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Please Kill Me

Stan Schutte spent ten years turning his downstate farm organic, but he still can't sell organic meat because he doesn't have access to an organic slaughterhouse. So now he's building his own.

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When Stan Schutte began the transition from conventional to organic farming nearly ten years ago, he says people treated him like he'd quit the medical profession to become a chiropractor. "My peers looked at me like I was nuts," he recalls. Now just a year after finally earning certification for the entirety of his 200-acre Triple S Farms in downstate Stewardson, he's taking on another project some of his neighbors probably think is crazy: frustrated by a shortage of facilities that can process the cattle and hogs that make up the bulk of his business, he's decided to build himself an organic slaughterhouse.

Schutte, a resilient 49-year-old built like a tree stump, has been farming the same land his whole life, first with his father and now with his son. When he took over his share of the family farm in 1980, things were so bad he had to take a third-shift job at a printing plant to make ends meet. For 18 years, he'd drive home after his shift and go straight to work on the farm. When hog prices crashed to a low of eight cents a pound in 1998, "it got my attention," Schutte says. He knew he had to do something different. "I wanted to quit my factory job," he says. "I needed to quit my factory job." Noting the higher prices organic products commanded, he decided to make the switch.

He did it one field at a time. Today he grows organic fruits, vegetables, and feed for his animals, which include cows, hogs, chickens, and turkeys. At the height of the season he employs as many as eight people. He sells his meat at farmers' markets in Decatur, Springfield, and Champaign-Urbana and through a meat-buying club for customers in those areas: subscribers put down a onetime deposit and then each month order what they like. Schutte occasionally drives up to Chicago to sell direct to customers in the city and look for opportunities with stores. "I'm working on markets there right now," he says. Last year the Upper Midwest Organic Farming Conference, the largest meeting of the organic farming community in the country, named him farmer of the year.

But even though Schutte doesn't use hormones or antibiotics and his pasture and feed are certified organic, he can't market his beef and pork as organic because there's no slaughterhouse close enough to his farm certified to process it as such. He can only sell his meat as "natural," a label that has no official meaning and doesn't command the same premium prices that "organic" does.

Meat processing is a major challenge for many small and midsize Illinois farmers--organic or otherwise. Industrialized meat production and an agricultural economy based on corn and soybeans have not only decreased the number of farms raising their own livestock, they've diminished the number of slaughtering and butchering facilities that can serve them. Most company processors are almost always closed to farmers not under contract with the owners, meaning the little guy often gets left in the lurch.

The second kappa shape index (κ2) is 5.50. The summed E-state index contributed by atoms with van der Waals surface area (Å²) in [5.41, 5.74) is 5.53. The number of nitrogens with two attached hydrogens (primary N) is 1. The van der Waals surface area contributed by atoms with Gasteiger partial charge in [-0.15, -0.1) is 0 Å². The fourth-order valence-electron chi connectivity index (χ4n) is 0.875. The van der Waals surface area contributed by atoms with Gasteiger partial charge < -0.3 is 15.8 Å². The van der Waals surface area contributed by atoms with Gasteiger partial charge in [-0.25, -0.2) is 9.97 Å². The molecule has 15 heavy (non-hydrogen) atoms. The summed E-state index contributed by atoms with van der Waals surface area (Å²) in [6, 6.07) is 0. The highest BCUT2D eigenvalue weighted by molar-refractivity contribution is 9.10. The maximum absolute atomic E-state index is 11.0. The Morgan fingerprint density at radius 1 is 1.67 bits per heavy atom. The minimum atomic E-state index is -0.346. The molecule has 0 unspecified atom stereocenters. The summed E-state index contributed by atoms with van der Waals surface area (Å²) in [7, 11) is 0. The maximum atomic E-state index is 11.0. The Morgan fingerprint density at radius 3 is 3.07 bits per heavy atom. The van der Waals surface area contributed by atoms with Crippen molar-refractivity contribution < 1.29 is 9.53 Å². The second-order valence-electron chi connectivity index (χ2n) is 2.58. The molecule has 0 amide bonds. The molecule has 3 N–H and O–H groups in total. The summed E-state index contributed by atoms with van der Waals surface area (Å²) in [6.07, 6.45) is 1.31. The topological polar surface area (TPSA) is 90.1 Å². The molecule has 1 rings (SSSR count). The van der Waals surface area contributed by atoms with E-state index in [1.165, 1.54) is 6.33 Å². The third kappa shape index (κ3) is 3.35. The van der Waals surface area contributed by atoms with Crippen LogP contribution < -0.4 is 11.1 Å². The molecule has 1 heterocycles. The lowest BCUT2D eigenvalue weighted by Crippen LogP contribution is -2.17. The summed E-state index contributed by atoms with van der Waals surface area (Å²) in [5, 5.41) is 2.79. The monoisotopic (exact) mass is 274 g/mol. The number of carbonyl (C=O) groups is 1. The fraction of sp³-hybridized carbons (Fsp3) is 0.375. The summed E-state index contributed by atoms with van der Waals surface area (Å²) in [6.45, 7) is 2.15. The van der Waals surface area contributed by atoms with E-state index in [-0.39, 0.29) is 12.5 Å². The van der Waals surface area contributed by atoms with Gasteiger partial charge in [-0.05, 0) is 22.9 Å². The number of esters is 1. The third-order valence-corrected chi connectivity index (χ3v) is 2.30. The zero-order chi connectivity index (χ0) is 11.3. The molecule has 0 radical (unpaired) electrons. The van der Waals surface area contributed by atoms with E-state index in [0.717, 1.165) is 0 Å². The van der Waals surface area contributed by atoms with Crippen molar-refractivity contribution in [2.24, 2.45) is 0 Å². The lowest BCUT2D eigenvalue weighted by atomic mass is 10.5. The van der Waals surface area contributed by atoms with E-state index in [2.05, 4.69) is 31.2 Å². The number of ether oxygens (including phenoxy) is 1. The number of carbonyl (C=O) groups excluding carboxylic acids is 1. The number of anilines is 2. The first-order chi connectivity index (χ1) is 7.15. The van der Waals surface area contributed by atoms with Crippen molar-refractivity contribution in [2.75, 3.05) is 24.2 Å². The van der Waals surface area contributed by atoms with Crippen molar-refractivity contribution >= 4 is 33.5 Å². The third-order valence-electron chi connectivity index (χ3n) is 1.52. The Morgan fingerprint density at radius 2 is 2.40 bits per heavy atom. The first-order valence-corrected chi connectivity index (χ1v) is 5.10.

Schutte takes his livestock to Hartrich Meat Processing Plant in Ste. Marie, about 50 miles away; between delivering animals and picking up meat, he estimates he's there once a week. Only one processor in the state, Scott Bittner's Eureka Locker, can process certified organic pork and red meat, and Eureka's 150 miles away. Worse than the additional travel time and fuel costs, the longer drive would stress out his animals--and adrenaline makes for tougher meat.

Meanwhile, the lack of competition has caused processing prices to increase dramatically in recent years. "Two families could live off my processing bill," Schutte says. When he told a farmer from outside Illinois what he paid, he started laughing.

Despite these problems, Schutte says that until recently he couldn't imagine what he'd do if the facility were to disappear like so many others before it. All of his achievements to this day wouldn't matter a whit, he says. "We'd be out of business."

Most of Illinois' livestock production is contracted by giant meat packers like Tyson and Smithfield--an estimated 90 percent of its poultry and 80 percent of its hogs. The companies pay local farmers for the labor and space to raise their animals and then collect them when they're ready for slaughter.

Contract production hit Illinois' chicken industry in the 1960s and accelerated fast, Schutte says. The hog farmers stayed independent longer, but when pork prices crashed in the late 90s, farmers who were short on capital began signing up with the big guys too. Critics of contract production liken it to indentured servitude: not only do the farmers never own the animals but the company dictates how they're raised, including how and what they're fed and what the farmers will be paid. Inarguably contract production has affected even farmers who aren't part of it, and one of the ways it's done that is by decreasing the number of slaughterhouses available to them. And as Schutte says, "You've got to be able to kill the animals somewhere."

"It's a chicken-and-egg thing," says Terra Brockman, executive director of Land Connection, an agricultural nonprofit that helps secure land for independent farmers and connects consumers with local producers. "We have limited farmers raising livestock, but there'd be a lot more if they knew they could process it."